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First XI: Noughties soccer villains

By Paul Gittings, CNN
  • Fanzone reflects on some of the most controversial and unsavory incidents of the last decade
  • The leading stars of the "beautiful game" have often let themselves down with moments of soccer madness
  • Topping the list is Zinedine Zidane's infamous headbutt in the 2006 World Cup final -- do you agree with our other selections ?

(CNN) -- Brazilian legend Pele once called soccer the "beautiful game" and at its best it showcases the very pinnacle of human endeavor as nations and communities are united in the common goal of supporting their teams and heroes.

But on the flip side, some of the worst of aspects of human behavior are on show for all to see and then subjected to immense media scrutiny to highlight the fallibility of our sporting icons.

So in celebration of the "dark side" CNN has compiled its First XI of soccer villains of the last decade.

Three of them, Zinedine Zidane, Thierry Henry and Luis Figo, are worthy members of our nominated XI of soccer heroes, which just shows that triumph and disaster are twin imposters.

See our First XI of soccer heroes. Do you agree?

Gallery: First XI: Noughties soccer heroes

Perhaps they can be excused because of the pressure of the modern game, while the rewards for victory or transferring to a rival club -- in Figo's case one of the great "betrayals" of all time -- are riches beyond ordinary fans' dreams.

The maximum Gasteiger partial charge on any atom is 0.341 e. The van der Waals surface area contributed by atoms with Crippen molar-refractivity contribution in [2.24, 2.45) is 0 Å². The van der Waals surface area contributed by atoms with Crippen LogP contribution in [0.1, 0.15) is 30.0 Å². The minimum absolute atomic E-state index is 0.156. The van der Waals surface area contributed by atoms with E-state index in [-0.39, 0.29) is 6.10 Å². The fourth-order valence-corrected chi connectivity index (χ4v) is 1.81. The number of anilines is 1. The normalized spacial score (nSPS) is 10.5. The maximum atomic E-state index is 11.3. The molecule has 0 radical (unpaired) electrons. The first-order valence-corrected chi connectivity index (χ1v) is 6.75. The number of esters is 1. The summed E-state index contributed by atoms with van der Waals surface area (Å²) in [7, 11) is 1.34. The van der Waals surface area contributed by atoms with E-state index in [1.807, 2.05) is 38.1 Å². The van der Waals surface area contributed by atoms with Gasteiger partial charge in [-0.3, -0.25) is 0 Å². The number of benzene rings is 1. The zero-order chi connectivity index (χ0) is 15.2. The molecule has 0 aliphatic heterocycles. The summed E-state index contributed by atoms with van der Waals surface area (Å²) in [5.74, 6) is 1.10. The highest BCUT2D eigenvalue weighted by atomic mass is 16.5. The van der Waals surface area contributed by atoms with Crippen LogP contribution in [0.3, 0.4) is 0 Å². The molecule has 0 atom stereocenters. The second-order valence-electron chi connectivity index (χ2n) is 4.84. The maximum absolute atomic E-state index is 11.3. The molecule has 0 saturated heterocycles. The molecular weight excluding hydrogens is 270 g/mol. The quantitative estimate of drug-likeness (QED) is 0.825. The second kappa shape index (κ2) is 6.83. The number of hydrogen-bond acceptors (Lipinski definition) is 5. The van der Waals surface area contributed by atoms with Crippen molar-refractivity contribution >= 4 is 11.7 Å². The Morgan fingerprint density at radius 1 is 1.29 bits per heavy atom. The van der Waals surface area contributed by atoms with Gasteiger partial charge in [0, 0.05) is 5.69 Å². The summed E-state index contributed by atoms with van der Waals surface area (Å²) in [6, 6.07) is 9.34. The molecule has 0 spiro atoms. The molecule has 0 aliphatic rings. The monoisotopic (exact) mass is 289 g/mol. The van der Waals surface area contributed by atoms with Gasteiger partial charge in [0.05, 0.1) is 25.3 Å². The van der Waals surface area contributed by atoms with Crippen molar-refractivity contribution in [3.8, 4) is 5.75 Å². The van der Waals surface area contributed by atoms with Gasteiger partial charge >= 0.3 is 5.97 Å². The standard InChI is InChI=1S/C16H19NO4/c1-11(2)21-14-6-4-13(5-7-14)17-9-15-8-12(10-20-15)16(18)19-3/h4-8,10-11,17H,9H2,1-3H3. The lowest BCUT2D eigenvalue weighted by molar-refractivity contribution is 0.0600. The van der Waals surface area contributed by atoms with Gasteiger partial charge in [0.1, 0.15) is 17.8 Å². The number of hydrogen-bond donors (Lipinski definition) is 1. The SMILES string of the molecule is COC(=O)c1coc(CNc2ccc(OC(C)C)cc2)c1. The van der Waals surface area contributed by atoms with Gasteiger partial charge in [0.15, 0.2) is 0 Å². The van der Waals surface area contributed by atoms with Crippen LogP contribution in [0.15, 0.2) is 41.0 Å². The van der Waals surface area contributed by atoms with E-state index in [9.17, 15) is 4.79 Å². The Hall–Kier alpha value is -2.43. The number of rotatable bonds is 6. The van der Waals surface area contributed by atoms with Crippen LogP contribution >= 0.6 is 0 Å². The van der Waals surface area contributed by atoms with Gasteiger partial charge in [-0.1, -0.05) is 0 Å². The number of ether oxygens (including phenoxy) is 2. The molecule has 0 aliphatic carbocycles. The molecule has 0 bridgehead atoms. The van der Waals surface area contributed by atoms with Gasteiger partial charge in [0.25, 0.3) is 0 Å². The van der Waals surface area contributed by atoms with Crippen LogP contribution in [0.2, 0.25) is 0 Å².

Here is the Fanzone select eleven of Noughties soccer villains -- let Fanzone know what you think by adding your comment at the bottom of this page.

1. Zinedine Zidane: Midfield supremo Zidane features at the very top of our football heroes of the decade but he also heads the list of villains for his infamous headbutt on Italy's Marco Materazzi in extra time of the 2006 World Cup final. It was his final match and after he was sent off France lost the penalty shootout. A sorry end to a glittering career at club and international level.

2. Thierry Henry: Henry went into France's World Cup qualifying playoff against Ireland as one of the most respected footballers on the planet but by the end of the tie his reputation was in tatters. A deliberate handball set up the winning goal for France and sparked a worldwide debate on sporting ethics. Henry's reputation has been tainted and he can expect a less-than-warm reception at South Africa 2010.

3. Rivaldo: Brazil midfielder Rivaldo was the driving force of their 2002 World Cup team with his much-admired cultured midfield play. Less admired was his blatant dive to feign injury at a critical stage of a group match against Turkey. Hakan Unsal was sent off as Brazil won the match and eventually went on to lift the trophy. Rivaldo's play acting was rightly condemned and forever replayed as the worst example of its kind.